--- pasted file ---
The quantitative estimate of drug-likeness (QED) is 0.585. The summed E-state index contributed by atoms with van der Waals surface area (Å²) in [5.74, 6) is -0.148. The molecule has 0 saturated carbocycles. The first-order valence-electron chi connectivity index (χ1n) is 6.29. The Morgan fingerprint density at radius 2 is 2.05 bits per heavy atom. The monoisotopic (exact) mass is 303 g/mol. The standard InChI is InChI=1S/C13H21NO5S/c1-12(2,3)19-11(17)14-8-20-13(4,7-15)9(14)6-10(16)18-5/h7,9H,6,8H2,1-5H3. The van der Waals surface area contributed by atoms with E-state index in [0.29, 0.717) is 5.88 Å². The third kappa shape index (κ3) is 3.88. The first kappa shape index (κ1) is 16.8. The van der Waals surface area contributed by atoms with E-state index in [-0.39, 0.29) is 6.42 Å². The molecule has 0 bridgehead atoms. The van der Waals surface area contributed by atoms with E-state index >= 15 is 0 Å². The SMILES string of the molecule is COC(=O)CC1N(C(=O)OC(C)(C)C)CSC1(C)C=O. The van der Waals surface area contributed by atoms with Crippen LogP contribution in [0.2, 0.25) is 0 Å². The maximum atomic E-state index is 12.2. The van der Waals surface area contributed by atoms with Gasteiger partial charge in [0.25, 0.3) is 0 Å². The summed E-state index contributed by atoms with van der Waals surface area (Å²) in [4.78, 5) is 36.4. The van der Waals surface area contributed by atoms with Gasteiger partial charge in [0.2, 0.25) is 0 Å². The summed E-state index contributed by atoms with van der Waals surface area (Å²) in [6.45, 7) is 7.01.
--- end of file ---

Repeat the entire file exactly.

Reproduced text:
The quantitative estimate of drug-likeness (QED) is 0.585. The summed E-state index contributed by atoms with van der Waals surface area (Å²) in [5.74, 6) is -0.148. The molecule has 0 saturated carbocycles. The first-order valence-electron chi connectivity index (χ1n) is 6.29. The Morgan fingerprint density at radius 2 is 2.05 bits per heavy atom. The monoisotopic (exact) mass is 303 g/mol. The standard InChI is InChI=1S/C13H21NO5S/c1-12(2,3)19-11(17)14-8-20-13(4,7-15)9(14)6-10(16)18-5/h7,9H,6,8H2,1-5H3. The van der Waals surface area contributed by atoms with E-state index in [0.29, 0.717) is 5.88 Å². The third kappa shape index (κ3) is 3.88. The first kappa shape index (κ1) is 16.8. The van der Waals surface area contributed by atoms with E-state index in [-0.39, 0.29) is 6.42 Å². The molecule has 0 bridgehead atoms. The van der Waals surface area contributed by atoms with E-state index >= 15 is 0 Å². The SMILES string of the molecule is COC(=O)CC1N(C(=O)OC(C)(C)C)CSC1(C)C=O. The van der Waals surface area contributed by atoms with Crippen LogP contribution in [0.2, 0.25) is 0 Å². The maximum atomic E-state index is 12.2. The van der Waals surface area contributed by atoms with Gasteiger partial charge in [0.25, 0.3) is 0 Å². The summed E-state index contributed by atoms with van der Waals surface area (Å²) in [4.78, 5) is 36.4. The van der Waals surface area contributed by atoms with Gasteiger partial charge in [0.2, 0.25) is 0 Å². The summed E-state index contributed by atoms with van der Waals surface area (Å²) in [6.45, 7) is 7.01.